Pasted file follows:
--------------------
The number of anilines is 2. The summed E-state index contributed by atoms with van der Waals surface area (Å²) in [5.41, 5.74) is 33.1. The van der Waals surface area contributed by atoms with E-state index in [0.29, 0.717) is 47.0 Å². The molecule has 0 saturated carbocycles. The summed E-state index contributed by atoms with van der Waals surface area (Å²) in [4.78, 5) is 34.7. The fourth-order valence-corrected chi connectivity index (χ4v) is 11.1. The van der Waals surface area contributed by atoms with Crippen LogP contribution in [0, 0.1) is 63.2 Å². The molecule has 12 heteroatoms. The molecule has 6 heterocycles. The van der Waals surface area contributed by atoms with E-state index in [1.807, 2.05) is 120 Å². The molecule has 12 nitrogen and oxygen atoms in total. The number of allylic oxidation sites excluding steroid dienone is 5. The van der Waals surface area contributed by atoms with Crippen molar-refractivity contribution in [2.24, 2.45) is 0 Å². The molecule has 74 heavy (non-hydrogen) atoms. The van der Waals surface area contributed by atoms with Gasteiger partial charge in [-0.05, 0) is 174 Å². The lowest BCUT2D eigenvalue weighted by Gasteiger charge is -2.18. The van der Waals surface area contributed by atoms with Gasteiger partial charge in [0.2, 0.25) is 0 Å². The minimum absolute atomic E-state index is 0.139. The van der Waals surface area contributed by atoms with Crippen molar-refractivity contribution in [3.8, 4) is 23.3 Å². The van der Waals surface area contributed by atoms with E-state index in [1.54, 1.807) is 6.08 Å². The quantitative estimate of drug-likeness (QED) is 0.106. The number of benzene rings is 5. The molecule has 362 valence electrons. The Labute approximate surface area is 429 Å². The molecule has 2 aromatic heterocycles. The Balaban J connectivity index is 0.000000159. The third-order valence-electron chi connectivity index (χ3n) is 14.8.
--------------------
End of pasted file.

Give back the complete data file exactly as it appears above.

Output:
The number of anilines is 2. The summed E-state index contributed by atoms with van der Waals surface area (Å²) in [5.41, 5.74) is 33.1. The van der Waals surface area contributed by atoms with E-state index in [0.29, 0.717) is 47.0 Å². The molecule has 0 saturated carbocycles. The summed E-state index contributed by atoms with van der Waals surface area (Å²) in [4.78, 5) is 34.7. The fourth-order valence-corrected chi connectivity index (χ4v) is 11.1. The van der Waals surface area contributed by atoms with Crippen LogP contribution in [0, 0.1) is 63.2 Å². The molecule has 12 heteroatoms. The molecule has 6 heterocycles. The van der Waals surface area contributed by atoms with E-state index in [1.807, 2.05) is 120 Å². The molecule has 12 nitrogen and oxygen atoms in total. The number of allylic oxidation sites excluding steroid dienone is 5. The van der Waals surface area contributed by atoms with Crippen molar-refractivity contribution in [2.24, 2.45) is 0 Å². The molecule has 74 heavy (non-hydrogen) atoms. The van der Waals surface area contributed by atoms with Gasteiger partial charge in [-0.05, 0) is 174 Å². The lowest BCUT2D eigenvalue weighted by Gasteiger charge is -2.18. The van der Waals surface area contributed by atoms with Gasteiger partial charge in [0.2, 0.25) is 0 Å². The minimum absolute atomic E-state index is 0.139. The van der Waals surface area contributed by atoms with Crippen molar-refractivity contribution in [3.8, 4) is 23.3 Å². The van der Waals surface area contributed by atoms with E-state index in [1.54, 1.807) is 6.08 Å². The quantitative estimate of drug-likeness (QED) is 0.106. The number of benzene rings is 5. The molecule has 362 valence electrons. The Labute approximate surface area is 429 Å². The molecule has 2 aromatic heterocycles. The Balaban J connectivity index is 0.000000159. The third-order valence-electron chi connectivity index (χ3n) is 14.8.